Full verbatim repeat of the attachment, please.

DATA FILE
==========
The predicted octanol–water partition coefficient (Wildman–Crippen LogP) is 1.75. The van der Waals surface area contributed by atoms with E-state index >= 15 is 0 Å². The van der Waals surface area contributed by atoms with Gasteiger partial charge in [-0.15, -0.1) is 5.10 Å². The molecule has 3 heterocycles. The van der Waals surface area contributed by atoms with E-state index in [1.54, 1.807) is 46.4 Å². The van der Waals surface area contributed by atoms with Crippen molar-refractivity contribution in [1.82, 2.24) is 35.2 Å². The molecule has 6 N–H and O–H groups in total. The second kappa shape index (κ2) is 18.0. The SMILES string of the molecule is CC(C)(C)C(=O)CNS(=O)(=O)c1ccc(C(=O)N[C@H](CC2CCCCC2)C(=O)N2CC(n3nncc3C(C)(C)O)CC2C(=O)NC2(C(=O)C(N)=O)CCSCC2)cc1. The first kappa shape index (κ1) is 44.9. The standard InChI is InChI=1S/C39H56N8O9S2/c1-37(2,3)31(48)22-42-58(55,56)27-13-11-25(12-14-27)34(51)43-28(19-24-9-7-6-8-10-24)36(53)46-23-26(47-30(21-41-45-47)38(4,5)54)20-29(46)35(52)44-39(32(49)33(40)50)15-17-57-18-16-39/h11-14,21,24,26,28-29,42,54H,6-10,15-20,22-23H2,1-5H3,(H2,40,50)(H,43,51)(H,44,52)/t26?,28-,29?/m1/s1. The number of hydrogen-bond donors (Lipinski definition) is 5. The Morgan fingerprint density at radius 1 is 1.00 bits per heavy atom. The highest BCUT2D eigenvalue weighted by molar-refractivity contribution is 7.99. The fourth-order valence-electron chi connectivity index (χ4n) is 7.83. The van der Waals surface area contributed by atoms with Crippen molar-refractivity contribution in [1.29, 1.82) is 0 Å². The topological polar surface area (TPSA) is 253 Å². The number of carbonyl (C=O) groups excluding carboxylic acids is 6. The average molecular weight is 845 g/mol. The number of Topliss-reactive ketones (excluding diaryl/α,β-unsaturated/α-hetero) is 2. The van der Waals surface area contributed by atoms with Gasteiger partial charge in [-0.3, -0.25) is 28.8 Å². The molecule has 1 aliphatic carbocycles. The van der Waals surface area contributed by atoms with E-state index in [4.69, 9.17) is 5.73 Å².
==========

The predicted octanol–water partition coefficient (Wildman–Crippen LogP) is 1.75. The van der Waals surface area contributed by atoms with E-state index >= 15 is 0 Å². The van der Waals surface area contributed by atoms with Gasteiger partial charge in [-0.15, -0.1) is 5.10 Å². The molecule has 3 heterocycles. The van der Waals surface area contributed by atoms with E-state index in [1.54, 1.807) is 46.4 Å². The van der Waals surface area contributed by atoms with Crippen molar-refractivity contribution in [1.82, 2.24) is 35.2 Å². The molecule has 6 N–H and O–H groups in total. The second kappa shape index (κ2) is 18.0. The SMILES string of the molecule is CC(C)(C)C(=O)CNS(=O)(=O)c1ccc(C(=O)N[C@H](CC2CCCCC2)C(=O)N2CC(n3nncc3C(C)(C)O)CC2C(=O)NC2(C(=O)C(N)=O)CCSCC2)cc1. The first kappa shape index (κ1) is 44.9. The standard InChI is InChI=1S/C39H56N8O9S2/c1-37(2,3)31(48)22-42-58(55,56)27-13-11-25(12-14-27)34(51)43-28(19-24-9-7-6-8-10-24)36(53)46-23-26(47-30(21-41-45-47)38(4,5)54)20-29(46)35(52)44-39(32(49)33(40)50)15-17-57-18-16-39/h11-14,21,24,26,28-29,42,54H,6-10,15-20,22-23H2,1-5H3,(H2,40,50)(H,43,51)(H,44,52)/t26?,28-,29?/m1/s1. The number of hydrogen-bond donors (Lipinski definition) is 5. The Morgan fingerprint density at radius 1 is 1.00 bits per heavy atom. The highest BCUT2D eigenvalue weighted by molar-refractivity contribution is 7.99. The fourth-order valence-electron chi connectivity index (χ4n) is 7.83. The van der Waals surface area contributed by atoms with Crippen molar-refractivity contribution in [1.29, 1.82) is 0 Å². The topological polar surface area (TPSA) is 253 Å². The number of carbonyl (C=O) groups excluding carboxylic acids is 6. The average molecular weight is 845 g/mol. The number of Topliss-reactive ketones (excluding diaryl/α,β-unsaturated/α-hetero) is 2. The van der Waals surface area contributed by atoms with Gasteiger partial charge in [-0.3, -0.25) is 28.8 Å². The molecule has 1 aliphatic carbocycles. The van der Waals surface area contributed by atoms with E-state index in [4.69, 9.17) is 5.73 Å².